Classification of

Classification of LY3009104 scans was performed by the first author on the basis of the radiological reports and prior to analyzing the clinical impact of incidental findings. The co-authors subsequently evaluated the classification of incidental findings, and agreement was attained. Incidental findings located in the colon were analyzed separately. Statistical analysis Data were analyzed using descriptive statistics. Difference in means was calculated using the Wilcoxon rank-sum test and P-values less than 0.05 were considered significant. RESULTS Of the 283 patients included in the study, 193 (68%) were female. The mean age of the study population was 38.7 years (range 9.9-84.9 years). The indication for MRI was suspected CD in 156, and newly diagnosed or known CD in 127.

MRI examinations revealed active CD in 31%, fistula in 1.4%, and abscess in 0.7% of patients (Table (Table1).1). There was no difference in mean age between patients with known and suspected CD (P = 0.9). Table 1 Indications and results of 283 MRI investigations of the small intestine Extra-intestinal incidental findings Extra-intestinal findings were recorded in 72 patients, of which 58 patients (20%) had previously unknown findings. Forty-one scans were classified E2, 11 were E3, and 5 were E4. In 225 scans no or previously known extra-intestinal lesions were recorded. In one examination the radiologist suspected multi-cystic ovaries, but evaluation of extra-intestinal organs was significantly compromised. The examination was classified E0, even though the finding led to further diagnostic work-up.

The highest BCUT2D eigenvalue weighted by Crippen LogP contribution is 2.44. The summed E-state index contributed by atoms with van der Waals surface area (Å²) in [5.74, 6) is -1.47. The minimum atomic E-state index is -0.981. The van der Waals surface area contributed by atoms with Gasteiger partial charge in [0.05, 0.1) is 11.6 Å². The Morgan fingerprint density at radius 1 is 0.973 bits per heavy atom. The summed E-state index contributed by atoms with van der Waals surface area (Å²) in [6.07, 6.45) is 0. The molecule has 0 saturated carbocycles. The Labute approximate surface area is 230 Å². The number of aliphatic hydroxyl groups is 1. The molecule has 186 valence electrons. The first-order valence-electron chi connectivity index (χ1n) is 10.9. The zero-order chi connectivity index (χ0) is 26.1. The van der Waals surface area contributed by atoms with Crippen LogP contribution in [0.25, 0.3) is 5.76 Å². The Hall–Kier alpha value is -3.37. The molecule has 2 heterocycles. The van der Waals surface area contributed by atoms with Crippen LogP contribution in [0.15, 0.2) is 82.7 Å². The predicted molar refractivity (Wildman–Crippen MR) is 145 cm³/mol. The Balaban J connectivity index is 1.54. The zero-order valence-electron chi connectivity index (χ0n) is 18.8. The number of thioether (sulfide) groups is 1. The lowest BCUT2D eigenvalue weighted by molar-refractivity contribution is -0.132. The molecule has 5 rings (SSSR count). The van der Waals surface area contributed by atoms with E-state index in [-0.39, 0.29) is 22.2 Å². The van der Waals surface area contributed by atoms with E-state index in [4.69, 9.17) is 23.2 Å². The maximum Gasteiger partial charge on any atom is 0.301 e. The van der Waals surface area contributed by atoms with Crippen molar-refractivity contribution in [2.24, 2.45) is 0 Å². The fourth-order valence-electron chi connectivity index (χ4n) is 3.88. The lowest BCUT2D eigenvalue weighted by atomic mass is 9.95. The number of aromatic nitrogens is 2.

Seventy four incidental findings were detected in 58 patients (Table (Table2).2). In 43 patients only one finding was recorded, 14 patients had 2 findings, and 3 findings were recorded in one patient. The most frequent findings were benign cysts in the kidneys, ovaries and liver requiring no further work-up (n = 39). In 12 patients (4.2%) incompletely characterized extra-intestinal findings (E3) were detected. Of these, 2 patients had a large bladder suggesting previously unknown lower urinary tract disease, and one scan revealed a large hepatic cyst with a diameter of 15 cm displacing the right kidney. Potentially important findings (E4) were recorded in 5 patients (1.8%). Three patients had an undetermined mass or a cystic lesion in conjunction to the ovaries and pelvis wall, and further work-up was recommended.

One scan revealed a focal hepatic lesion (atypical hemangioma), and one patient was diagnosed with an abdominal aortic aneurysm (Figure (Figure11). Figure 1 Incidental findings at MRI-enterography. AV-951 A: Abdominal aortic aneurysm (arrow). CT scan confirmed the aneurysm and ruled out rupture; B: Atypical hepatic hemangioma (arrow). The results of ultrasound-guided biopsy were benign; C: Large bladder leading …

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